Rising Islamic conservatism in Malaysia

FORMER premier Mahathir Mohamad believes that Islam is under siege in Malaysia. He is not alone.

With religion fast becoming the most contentious source of disputes in Malaysia, this perception has given rise to a host of conservative Islamic groups becoming more vocal.

At the root of their grievances is their belief that non-Muslims and "liberal" Muslims are attacking the dominance of Islam in Malaysia, and Malays in general.

For them, the "Allah" issue - where Christians want to use "Allah" to refer to their God - is simply the last straw.

Since the 1970s, Malaysia has had many Islamic groups which have taken conservative stances on issues relating to human rights, women's rights and homosexuality, and in their relations with non-Muslim groups.

Probably the most well known, started by a young Anwar Ibrahim in 1971, is Angkatan Belia Islam Malaysia, or Abim, which pushed for more Islamisation of public life including legal and financial systems.

Today, however, some groups have become much more vocal, and more political. Several appear to target opposition politicians; Four-year-old Perkasa, for example, has a membership that overlaps with the Prime Minister Najib Razak's Umno party.

One group, which calls itself the "Council of Islamic NGOs" and emerged early this year, recently made the news for slaughtering two chickens to protest against a satirical video by opposition MP Teresa Kok, a move which suggested a threat of violence.

They had accused Ms Kok of being anti-Malay and anti-Muslim. They said she had run down Malay leaders in her video, which poked fun at national issues such as rising inflation and featured a personality said to resemble the wife of a top Malay politician.

Such sensational protests have come after the 2008 election, as Malays are increasingly split between the ruling Barisan Nasional and opposition Pakatan Rakyat. As the old race-based parties from independence days have lost their appeal, and political parties have become more multiracial in their outlook, these Muslim groups have come to fill the radical space that has been left empty.

Lawyer Azhar Harun, who writes socio-political columns for the online media, said while there was nothing racial or religious about the Teresa Kok video, it was not surprising that many Malay-Muslims bought the claim that it was insulting to them.

"That's how it's become in Malaysia. Everything has become wrapped with a religious fervour, from TV shows to festive celebrations, that people come to see everything through those lenses," he said.

He gave another example: the Malaysian couple on trial in Sweden for beating their children. Some Malaysians said that beatings are allowed by the Malay-Muslim culture, while others warned of danger to the children's faith because they were living with a Christian foster family.

In such an environment, said Mr Azhar, it is easy for the conservative Muslim movement to thrive. "That's where we are now," he said.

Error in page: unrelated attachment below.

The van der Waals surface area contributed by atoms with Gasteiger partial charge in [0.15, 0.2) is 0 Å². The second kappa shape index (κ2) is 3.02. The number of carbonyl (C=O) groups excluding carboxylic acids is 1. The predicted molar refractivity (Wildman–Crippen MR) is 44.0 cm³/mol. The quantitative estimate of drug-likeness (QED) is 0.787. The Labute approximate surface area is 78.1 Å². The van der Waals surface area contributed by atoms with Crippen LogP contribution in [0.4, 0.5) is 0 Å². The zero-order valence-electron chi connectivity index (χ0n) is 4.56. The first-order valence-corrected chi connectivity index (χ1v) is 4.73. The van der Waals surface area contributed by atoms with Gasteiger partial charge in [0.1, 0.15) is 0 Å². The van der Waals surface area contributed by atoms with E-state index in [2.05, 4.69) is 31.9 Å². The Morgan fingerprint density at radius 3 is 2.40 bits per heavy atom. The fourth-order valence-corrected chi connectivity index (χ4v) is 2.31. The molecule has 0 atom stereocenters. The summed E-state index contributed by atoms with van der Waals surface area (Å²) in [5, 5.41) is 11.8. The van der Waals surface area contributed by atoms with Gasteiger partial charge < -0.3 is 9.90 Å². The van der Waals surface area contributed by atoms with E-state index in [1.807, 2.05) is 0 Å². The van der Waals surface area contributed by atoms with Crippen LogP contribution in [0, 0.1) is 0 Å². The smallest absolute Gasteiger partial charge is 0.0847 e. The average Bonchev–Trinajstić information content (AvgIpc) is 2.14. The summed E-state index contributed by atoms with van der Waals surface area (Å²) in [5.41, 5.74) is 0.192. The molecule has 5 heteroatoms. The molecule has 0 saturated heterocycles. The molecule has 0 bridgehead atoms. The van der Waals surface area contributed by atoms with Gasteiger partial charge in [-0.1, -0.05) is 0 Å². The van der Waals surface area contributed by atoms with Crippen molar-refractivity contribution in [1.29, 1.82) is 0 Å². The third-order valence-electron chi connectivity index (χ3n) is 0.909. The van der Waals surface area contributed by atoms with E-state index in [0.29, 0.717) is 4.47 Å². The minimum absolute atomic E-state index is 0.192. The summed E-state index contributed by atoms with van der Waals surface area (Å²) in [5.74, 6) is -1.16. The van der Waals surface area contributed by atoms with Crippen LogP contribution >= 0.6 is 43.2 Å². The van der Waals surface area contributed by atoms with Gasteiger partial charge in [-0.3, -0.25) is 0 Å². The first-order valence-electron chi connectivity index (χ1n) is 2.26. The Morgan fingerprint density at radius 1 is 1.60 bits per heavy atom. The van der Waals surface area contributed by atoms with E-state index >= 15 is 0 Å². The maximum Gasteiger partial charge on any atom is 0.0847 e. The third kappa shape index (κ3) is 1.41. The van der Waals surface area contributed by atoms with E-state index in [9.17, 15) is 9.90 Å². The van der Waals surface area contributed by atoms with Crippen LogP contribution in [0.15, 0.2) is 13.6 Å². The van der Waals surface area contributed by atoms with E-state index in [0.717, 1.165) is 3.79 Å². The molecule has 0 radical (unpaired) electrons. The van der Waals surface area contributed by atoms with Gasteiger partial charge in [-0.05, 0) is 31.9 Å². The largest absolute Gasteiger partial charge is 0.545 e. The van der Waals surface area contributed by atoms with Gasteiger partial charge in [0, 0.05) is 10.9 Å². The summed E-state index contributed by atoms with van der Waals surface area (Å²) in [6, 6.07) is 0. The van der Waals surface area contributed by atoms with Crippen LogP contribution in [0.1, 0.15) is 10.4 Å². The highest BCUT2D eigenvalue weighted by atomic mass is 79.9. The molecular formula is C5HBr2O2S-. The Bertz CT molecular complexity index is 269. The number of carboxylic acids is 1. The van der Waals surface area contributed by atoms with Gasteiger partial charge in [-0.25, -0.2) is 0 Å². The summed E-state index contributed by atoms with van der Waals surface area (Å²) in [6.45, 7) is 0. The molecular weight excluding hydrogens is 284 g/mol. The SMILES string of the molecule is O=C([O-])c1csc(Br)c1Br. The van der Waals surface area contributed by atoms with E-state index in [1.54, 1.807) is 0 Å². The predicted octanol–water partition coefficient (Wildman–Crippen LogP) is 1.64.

Not all Muslim groups are created equal.

Some appear sporadically, and little is known about their membership or leaders. This includes the group that protested against Ms Kok although it claims a membership of 30 NGOs and 500,000 Muslims, according to its spokesman Zulkifly Sharif.

Others, like the Ikatan Muslimin Malaysia (Isma), are more established.

Analyst Wan Saiful Wan Jan, who runs the Ideas think-tank, said Isma is actually part of the wider Islamic movement in Malaysia inspired by the Muslim Brotherhood of Egypt.

Other groups of a similar nature, he said, are Abim and the opposition Parti Islam SeMalaysia (PAS). Compared with the newer Islamic groups, PAS - which is part of the opposition Pakatan Rakyat - and Abim are relatively moderate in their outlook.

Mr Wan Saiful said Isma's members come from all segments, from the civil service to professionals. He said it was likely that Isma became more vocal as it truly felt that Islam was under siege. "I do not doubt their sincerity but they are wrong," he said.

Many have claimed that these Islamic groups are offshoots of Umno, or its "subcontractors" to expound views that Umno cannot.

But Mr Wan Saiful disagreed. He noted while the memberships of Isma and Perkasa may overlap with that of Umno and PAS, Isma and Perkasa do not see themselves as subservient to a political party.

"In fact, they see the political parties as a political vehicle to carry out their agenda, as they see themselves as representing the true Malay voice," he said.

Some say these groups are more noise than substance. Perkasa, which has dominated headlines since 2008, saw two of its top leaders losing dismally in the last general election.

Still, their brand of ultra-conservatism has spread to the mainstream, said Mr Azhar, especially when someone like Tun Dr Mahathir declares that Islam will lose its dominance if Malays lose political influence.

"This is dangerous, and we should be worried about this," he said.


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